TK's MORNING BUZZ: With Online Connections Getting Faster, Hollywood Fears of Unlicensed Movie Downloading May Yet Be Realized5 Sep, 2001 By: Thomas K. Arnold
I read with interest yesterday's report from the Reuters news service thatwhile Napster may have gone down in flames, a variety of other online music file-swapping services are thriving -- including a new breed of free-for-alls,like Kazaa and Morpheus, that offer more than just music, including video.
Unlike Napster, Reuters says, these services are decentralized, which makesthem a lot harder to monitor, much less shut down.
The recent multi-studio action against Aimster was a shrewd pre-emptive strike, but Hollywood fears of unlicensed movie downloading hitting the movie industry as hard as unlicensed music downloading hit the music industry may yet be realized.
Simply put, advances in technology are running far ahead of advances in enforcement, and as long as there is an audience out there willing to takecopyrighted material -- someone else's hard work -- for their enjoyment, withoutpaying for it, these services will thrive.
Blame it on the economy, blame it on a moral decay in society, blame it on whatever -- it's getting tougher and tougher to control copyrighted material,and I really don't see a solution in sight.
It would be one thing if the public wouldn't settle for anything less than top-notch quality. But if they're getting it for free, gobs of people don't care what it sounds like or looks like.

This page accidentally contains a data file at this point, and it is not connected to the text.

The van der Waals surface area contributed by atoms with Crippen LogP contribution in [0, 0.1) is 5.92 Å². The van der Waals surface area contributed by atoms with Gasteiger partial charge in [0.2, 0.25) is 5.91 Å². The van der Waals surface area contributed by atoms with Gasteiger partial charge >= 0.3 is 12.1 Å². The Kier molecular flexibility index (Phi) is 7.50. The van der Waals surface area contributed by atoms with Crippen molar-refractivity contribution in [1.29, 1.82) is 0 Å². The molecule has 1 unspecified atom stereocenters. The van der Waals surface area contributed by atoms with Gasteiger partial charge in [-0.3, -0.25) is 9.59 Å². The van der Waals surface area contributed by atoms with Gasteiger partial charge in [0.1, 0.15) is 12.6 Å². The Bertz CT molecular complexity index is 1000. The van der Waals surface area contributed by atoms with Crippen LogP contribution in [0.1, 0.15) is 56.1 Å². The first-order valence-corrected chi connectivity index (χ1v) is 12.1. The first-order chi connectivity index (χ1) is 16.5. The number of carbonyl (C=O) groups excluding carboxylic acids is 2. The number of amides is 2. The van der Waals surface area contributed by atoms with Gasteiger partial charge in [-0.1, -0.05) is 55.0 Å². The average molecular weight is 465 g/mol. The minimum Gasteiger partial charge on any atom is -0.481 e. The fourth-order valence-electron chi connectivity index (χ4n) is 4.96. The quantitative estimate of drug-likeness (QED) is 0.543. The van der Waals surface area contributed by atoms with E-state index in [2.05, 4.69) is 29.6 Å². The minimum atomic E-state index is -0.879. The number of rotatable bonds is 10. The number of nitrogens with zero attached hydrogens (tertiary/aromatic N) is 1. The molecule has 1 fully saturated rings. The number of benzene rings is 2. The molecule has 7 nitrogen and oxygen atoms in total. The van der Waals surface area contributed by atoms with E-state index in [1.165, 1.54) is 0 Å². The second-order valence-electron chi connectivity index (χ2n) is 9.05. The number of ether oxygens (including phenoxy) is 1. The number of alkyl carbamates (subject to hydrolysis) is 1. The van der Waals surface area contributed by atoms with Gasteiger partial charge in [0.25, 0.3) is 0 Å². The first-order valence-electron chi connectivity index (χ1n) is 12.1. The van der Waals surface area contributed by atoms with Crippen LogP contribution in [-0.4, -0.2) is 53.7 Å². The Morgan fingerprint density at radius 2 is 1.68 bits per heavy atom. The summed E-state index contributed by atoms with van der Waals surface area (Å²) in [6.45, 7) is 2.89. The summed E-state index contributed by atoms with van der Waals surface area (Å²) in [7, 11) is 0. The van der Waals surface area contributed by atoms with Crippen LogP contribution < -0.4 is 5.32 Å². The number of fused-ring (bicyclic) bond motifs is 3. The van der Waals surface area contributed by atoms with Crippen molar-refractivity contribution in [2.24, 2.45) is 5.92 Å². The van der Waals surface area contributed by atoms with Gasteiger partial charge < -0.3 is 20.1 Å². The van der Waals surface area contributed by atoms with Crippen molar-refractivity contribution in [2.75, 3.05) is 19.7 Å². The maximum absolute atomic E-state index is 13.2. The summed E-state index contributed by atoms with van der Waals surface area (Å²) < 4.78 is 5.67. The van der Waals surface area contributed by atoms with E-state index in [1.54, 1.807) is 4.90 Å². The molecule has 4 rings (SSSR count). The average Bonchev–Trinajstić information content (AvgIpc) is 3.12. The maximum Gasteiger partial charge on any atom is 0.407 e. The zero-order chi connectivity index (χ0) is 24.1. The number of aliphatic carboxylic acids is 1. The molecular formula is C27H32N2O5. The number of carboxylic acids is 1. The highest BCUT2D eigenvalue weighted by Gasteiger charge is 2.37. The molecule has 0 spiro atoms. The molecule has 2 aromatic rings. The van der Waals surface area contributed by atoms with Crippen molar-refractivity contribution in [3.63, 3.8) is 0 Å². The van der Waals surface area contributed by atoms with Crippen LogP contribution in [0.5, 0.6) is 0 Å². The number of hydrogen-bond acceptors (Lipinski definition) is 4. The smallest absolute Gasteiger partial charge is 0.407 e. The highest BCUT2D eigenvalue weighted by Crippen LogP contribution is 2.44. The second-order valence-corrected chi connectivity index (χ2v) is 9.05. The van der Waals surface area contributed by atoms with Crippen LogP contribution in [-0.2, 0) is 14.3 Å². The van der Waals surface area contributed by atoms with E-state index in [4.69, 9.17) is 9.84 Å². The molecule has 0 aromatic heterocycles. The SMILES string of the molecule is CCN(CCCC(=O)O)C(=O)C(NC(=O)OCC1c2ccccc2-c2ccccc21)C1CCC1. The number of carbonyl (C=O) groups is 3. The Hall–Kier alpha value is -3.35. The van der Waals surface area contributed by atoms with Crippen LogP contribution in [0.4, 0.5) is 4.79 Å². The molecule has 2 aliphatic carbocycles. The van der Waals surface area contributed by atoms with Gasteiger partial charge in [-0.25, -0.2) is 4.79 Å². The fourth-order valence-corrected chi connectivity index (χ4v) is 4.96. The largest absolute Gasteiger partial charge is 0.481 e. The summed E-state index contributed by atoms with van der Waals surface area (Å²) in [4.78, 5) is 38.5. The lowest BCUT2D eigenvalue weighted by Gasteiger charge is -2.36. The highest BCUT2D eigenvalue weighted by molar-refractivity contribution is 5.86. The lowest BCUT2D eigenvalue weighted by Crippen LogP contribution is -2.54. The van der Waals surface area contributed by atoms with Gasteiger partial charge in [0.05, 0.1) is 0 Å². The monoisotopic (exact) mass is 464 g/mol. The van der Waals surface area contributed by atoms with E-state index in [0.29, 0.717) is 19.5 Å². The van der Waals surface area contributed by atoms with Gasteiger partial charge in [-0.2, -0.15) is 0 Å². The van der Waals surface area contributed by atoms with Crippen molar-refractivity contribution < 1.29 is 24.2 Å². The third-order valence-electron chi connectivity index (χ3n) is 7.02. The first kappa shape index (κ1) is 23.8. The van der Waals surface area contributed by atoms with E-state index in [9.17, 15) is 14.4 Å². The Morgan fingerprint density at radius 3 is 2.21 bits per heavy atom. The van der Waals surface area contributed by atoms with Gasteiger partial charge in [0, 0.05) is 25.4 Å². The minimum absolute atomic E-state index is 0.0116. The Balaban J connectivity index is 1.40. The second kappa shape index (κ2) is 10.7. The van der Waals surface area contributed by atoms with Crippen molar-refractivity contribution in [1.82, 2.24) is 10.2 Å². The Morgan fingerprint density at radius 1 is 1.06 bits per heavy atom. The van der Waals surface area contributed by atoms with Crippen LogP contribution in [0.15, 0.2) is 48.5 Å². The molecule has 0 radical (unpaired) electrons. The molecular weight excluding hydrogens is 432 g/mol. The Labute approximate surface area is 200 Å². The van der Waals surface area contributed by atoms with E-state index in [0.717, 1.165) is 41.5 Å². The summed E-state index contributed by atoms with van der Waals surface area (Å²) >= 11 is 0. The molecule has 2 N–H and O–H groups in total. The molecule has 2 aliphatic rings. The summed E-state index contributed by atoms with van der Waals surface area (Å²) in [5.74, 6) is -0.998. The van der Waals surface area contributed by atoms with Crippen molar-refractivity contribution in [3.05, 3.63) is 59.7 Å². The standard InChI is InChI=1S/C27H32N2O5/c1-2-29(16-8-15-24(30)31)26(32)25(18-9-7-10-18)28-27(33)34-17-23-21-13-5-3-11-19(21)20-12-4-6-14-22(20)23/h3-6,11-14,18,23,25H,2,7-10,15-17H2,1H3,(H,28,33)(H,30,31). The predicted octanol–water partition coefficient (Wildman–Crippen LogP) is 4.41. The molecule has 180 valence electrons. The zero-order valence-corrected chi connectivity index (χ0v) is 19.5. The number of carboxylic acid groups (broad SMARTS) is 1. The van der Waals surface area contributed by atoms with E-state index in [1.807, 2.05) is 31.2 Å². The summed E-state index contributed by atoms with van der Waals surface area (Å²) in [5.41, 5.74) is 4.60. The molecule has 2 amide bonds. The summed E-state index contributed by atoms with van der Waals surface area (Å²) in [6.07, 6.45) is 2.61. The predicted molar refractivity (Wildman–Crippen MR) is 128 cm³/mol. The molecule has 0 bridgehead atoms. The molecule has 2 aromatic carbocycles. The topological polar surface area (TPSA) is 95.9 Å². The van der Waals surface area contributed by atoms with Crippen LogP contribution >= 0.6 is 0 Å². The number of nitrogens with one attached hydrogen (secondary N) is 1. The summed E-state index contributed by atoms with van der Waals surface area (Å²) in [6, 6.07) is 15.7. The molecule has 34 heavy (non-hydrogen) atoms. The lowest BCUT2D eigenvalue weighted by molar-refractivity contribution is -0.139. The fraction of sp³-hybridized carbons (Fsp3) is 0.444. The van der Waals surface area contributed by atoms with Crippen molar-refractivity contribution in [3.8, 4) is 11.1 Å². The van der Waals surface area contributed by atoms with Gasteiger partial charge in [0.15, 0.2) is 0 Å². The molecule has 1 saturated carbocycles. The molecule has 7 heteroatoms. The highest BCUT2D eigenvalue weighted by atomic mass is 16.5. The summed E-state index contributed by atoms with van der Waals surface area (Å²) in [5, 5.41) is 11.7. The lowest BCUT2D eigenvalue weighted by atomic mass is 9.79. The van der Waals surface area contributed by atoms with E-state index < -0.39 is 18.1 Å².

As long as it's a reasonable facsimile of the original, and it's free, people just don't give a damn.
Granted, relatively few people share full-length feature films over theInternet. Mostly people simply don't have the computer set-up to allow for afast, easy transfer.
But that's not to say no one does. Morever, as technology continues to advance, as our computers get mightier and our online connections, faster, you can bet your bottom dollar that the number of people engaged in thisillicit sharing of movies will soar -- regardless of legislation or legalintimidation.
I honestly don't know what the solution is, and the truth is, I don't thinkanyone does. All we can do is keep packaged media as exciting, as appealing, as possible and hope for the best.
If anyone has a different perspective, I'd love to hear from you. Selectedresponses may be published in this space on a later date, so please tell me who you are and what you do!
Comments? Contact TK directly at:TKArnold@aol.com